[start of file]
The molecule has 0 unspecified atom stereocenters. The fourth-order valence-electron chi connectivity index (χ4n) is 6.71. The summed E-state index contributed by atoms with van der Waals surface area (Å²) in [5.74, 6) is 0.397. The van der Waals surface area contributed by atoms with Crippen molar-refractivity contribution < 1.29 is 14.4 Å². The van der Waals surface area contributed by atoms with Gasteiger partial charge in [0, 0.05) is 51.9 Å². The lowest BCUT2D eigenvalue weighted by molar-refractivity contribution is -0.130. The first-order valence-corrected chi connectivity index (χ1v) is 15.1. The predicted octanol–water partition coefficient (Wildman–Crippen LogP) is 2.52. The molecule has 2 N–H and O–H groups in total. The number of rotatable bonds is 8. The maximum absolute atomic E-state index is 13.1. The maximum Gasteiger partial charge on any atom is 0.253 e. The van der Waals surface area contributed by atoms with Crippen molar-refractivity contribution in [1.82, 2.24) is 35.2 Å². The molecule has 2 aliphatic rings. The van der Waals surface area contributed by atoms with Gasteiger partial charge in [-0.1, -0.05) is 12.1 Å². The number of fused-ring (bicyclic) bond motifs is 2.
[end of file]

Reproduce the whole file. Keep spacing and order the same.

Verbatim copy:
The molecule has 0 unspecified atom stereocenters. The fourth-order valence-electron chi connectivity index (χ4n) is 6.71. The summed E-state index contributed by atoms with van der Waals surface area (Å²) in [5.74, 6) is 0.397. The van der Waals surface area contributed by atoms with Crippen molar-refractivity contribution < 1.29 is 14.4 Å². The van der Waals surface area contributed by atoms with Gasteiger partial charge in [0, 0.05) is 51.9 Å². The lowest BCUT2D eigenvalue weighted by molar-refractivity contribution is -0.130. The first-order valence-corrected chi connectivity index (χ1v) is 15.1. The predicted octanol–water partition coefficient (Wildman–Crippen LogP) is 2.52. The molecule has 2 N–H and O–H groups in total. The number of rotatable bonds is 8. The maximum absolute atomic E-state index is 13.1. The maximum Gasteiger partial charge on any atom is 0.253 e. The van der Waals surface area contributed by atoms with Crippen molar-refractivity contribution in [1.82, 2.24) is 35.2 Å². The molecule has 2 aliphatic rings. The van der Waals surface area contributed by atoms with Gasteiger partial charge in [-0.1, -0.05) is 12.1 Å². The number of fused-ring (bicyclic) bond motifs is 2.